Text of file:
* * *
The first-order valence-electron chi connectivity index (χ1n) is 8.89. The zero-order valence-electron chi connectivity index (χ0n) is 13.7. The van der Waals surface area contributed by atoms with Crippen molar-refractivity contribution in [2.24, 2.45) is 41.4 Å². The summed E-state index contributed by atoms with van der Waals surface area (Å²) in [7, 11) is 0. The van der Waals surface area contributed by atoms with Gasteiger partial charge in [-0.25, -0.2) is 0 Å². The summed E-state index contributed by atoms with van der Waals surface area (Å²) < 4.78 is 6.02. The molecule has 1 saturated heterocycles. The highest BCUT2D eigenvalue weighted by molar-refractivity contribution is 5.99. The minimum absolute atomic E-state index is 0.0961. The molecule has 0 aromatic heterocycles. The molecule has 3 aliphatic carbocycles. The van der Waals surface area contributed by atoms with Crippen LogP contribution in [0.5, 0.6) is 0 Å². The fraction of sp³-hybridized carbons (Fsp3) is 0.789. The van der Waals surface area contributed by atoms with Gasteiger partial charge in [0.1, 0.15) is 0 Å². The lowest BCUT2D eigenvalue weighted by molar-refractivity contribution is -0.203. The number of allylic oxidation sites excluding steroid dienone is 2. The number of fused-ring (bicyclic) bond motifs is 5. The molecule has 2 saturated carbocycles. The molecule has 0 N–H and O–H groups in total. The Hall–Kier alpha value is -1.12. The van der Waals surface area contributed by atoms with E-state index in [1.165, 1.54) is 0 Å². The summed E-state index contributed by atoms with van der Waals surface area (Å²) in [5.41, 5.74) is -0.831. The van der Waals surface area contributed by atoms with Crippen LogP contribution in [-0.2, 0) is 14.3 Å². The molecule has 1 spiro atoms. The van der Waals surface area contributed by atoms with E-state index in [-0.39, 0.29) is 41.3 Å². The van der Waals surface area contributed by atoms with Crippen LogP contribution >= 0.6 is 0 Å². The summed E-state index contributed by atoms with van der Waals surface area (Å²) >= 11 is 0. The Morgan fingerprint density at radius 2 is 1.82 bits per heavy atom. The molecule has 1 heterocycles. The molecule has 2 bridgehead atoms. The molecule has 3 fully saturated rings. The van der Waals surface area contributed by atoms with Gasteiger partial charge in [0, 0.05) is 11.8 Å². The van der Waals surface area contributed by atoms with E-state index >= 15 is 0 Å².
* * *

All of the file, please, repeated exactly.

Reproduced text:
The first-order valence-electron chi connectivity index (χ1n) is 8.89. The zero-order valence-electron chi connectivity index (χ0n) is 13.7. The van der Waals surface area contributed by atoms with Crippen molar-refractivity contribution in [2.24, 2.45) is 41.4 Å². The summed E-state index contributed by atoms with van der Waals surface area (Å²) in [7, 11) is 0. The van der Waals surface area contributed by atoms with Gasteiger partial charge in [-0.25, -0.2) is 0 Å². The summed E-state index contributed by atoms with van der Waals surface area (Å²) < 4.78 is 6.02. The molecule has 1 saturated heterocycles. The highest BCUT2D eigenvalue weighted by molar-refractivity contribution is 5.99. The minimum absolute atomic E-state index is 0.0961. The molecule has 0 aromatic heterocycles. The molecule has 3 aliphatic carbocycles. The van der Waals surface area contributed by atoms with Crippen LogP contribution in [0.5, 0.6) is 0 Å². The fraction of sp³-hybridized carbons (Fsp3) is 0.789. The van der Waals surface area contributed by atoms with Gasteiger partial charge in [0.1, 0.15) is 0 Å². The lowest BCUT2D eigenvalue weighted by molar-refractivity contribution is -0.203. The number of allylic oxidation sites excluding steroid dienone is 2. The number of fused-ring (bicyclic) bond motifs is 5. The molecule has 2 saturated carbocycles. The molecule has 0 N–H and O–H groups in total. The Hall–Kier alpha value is -1.12. The van der Waals surface area contributed by atoms with E-state index in [1.165, 1.54) is 0 Å². The summed E-state index contributed by atoms with van der Waals surface area (Å²) in [5.41, 5.74) is -0.831. The van der Waals surface area contributed by atoms with Crippen LogP contribution in [-0.2, 0) is 14.3 Å². The molecule has 1 spiro atoms. The van der Waals surface area contributed by atoms with E-state index in [-0.39, 0.29) is 41.3 Å². The van der Waals surface area contributed by atoms with Crippen LogP contribution >= 0.6 is 0 Å². The summed E-state index contributed by atoms with van der Waals surface area (Å²) >= 11 is 0. The Morgan fingerprint density at radius 2 is 1.82 bits per heavy atom. The molecule has 1 heterocycles. The molecule has 2 bridgehead atoms. The molecule has 3 fully saturated rings. The van der Waals surface area contributed by atoms with Gasteiger partial charge in [0, 0.05) is 11.8 Å². The van der Waals surface area contributed by atoms with E-state index >= 15 is 0 Å².